Terps Repeat As Women’s Champions


Maryland was at the brink. After an undefeated regular season and a 20-1 record heading into Sunday’s National Championship Game, the second-seeded North Carolina Tar Heels scored the final four first-half goals to take a 6-3 lead after 30 minutes of play. 

The Terrapins had to bounce back in a big way to become back-to-back National Champs.

Maryland responded as champions do, scoring the first five second-half goals on its way to an exciting 9-8 win in front of 8,143 fans at PPL Park on Sunday night.

“I’m really proud of my team’s effort, especially in the second half,” said Maryland head coach Cathy Reese. “We came out and fought hard every possession against a really good Carolina team. Give them a lot of credit; they were going hard all game long. We found a way to crawl our way back after the hole we dug ourselves in and pull out a great victory for Maryland.”

The Terrapins were forced to work for every draw, every defensive stop and every goal. Maryland pulled within 6-4 with 25:57 on the second-half clock. Not long after, goalie Alex Fitzpatrick made a big point-blank save on a transition opportunity to give her team the ball back. Maryland converted its ensuing possession as Brooke Griffin converted a feed from Taylor Cummings. The Terps continued to gain the draw and Cummings scored the tying goal at 19:12.

Megan Whittle, a freshman, took over from there, as Whittle scored two straight unassisted goals from almost the same spot, somehow finding the back of the net with almost no angle from the side of the cage.

North Carolina converted a free-position shot, but Cummings scored her third goal of the game just 2:02 remaining to help Maryland regain a 9-7 advantage.

The Terrapins played a lot of keep away down the stretch. The Tar Heels eventually forced a turnover and scored with 3:02 on the clock to pull within one. Maryland was awarded the ensuing draw control due to an illegal substitution and UNC wouldn’t get the ball back.

The story for Maryland was its toughness and tenacity, rather than folding under pressure, stepping up and raising its game against a very strong North Carolina team.

“We really pulled together and were like, we have 30 minutes left and that will make or break our season,” said Cummings, the tournament’s MVP. “We showed so much heart and so much hustle. I think we exemplified what Maryland lacrosse really is in that second half.”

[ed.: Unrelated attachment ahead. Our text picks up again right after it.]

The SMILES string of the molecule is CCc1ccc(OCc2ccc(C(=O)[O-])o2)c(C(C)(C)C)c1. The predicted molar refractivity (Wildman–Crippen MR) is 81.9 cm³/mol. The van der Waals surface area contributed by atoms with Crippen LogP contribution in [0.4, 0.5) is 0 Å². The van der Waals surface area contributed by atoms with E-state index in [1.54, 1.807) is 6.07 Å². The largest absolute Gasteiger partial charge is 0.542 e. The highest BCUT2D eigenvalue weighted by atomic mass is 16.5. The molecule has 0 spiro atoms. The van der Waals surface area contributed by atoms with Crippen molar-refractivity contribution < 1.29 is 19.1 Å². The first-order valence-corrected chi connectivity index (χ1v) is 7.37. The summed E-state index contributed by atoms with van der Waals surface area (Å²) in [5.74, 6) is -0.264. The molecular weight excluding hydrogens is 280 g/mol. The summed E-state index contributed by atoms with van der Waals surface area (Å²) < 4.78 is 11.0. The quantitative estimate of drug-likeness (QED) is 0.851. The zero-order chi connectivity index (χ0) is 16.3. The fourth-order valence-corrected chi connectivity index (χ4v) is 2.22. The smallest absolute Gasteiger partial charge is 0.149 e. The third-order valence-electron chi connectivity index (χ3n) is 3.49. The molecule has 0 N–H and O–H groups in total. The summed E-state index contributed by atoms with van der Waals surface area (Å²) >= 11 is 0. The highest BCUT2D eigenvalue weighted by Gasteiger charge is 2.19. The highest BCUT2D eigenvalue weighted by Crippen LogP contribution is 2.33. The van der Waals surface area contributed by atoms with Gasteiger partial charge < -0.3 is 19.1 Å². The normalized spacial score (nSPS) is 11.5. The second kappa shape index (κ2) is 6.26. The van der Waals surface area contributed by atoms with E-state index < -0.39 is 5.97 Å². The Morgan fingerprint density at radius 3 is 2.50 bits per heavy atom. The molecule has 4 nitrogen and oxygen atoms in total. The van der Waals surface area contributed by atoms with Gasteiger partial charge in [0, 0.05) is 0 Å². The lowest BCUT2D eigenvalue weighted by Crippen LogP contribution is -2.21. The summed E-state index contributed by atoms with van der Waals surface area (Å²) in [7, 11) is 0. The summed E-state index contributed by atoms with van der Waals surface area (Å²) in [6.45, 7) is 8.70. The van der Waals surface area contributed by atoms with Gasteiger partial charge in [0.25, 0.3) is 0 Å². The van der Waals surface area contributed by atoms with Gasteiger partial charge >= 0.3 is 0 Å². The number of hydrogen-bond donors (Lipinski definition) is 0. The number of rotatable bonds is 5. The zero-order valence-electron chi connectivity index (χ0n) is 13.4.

“They did a good job of focusing on one goal at a time,” said Reese. “I think that every goal gave them a little more confidence, and I think every goal was of equal importance.”

The first half was chalk full of runs. After UNC took a 2-0 lead, Maryland responded with three straight goal, but the Tar Heels answered right back with four in a row. Five different players combined to score North Carolina’s six first-half goals, led by two from Maggie Bill.

“It was another epic battle, a battle of defenses, in the first half,” said North Carolina head coach Jenny Levy. “In the second half, they just turned up their intensity, especially on the ride, and caused a lot of turnovers on us, and we just really didn’t have the ball to combat that.”

The story of the day was Maryland, who posted an undefeated regular season, lost a tough final to Ohio State in the Big Ten Semifinals, but responded by going 4-0 in the NCAA Tournament. Trailing in draw controls 6-4 at the half, Maryland held a 7-2 edge in the second half which led to the program’s second straight championship. Then when UNC gained possession, the Terrapins pressured and forced six turnovers. North Carolina had more second-half turnovers (6) than shots (4).

“I thought draw controls was a difference, because we played a lot of defense,” said Levy. “Then they put a lot of pressure on us because we didn’t have any possession; you’re playing long sets of defense, and then you’ve got to clear the ball under their pressure. I credit Maryland. That’s what they do well.”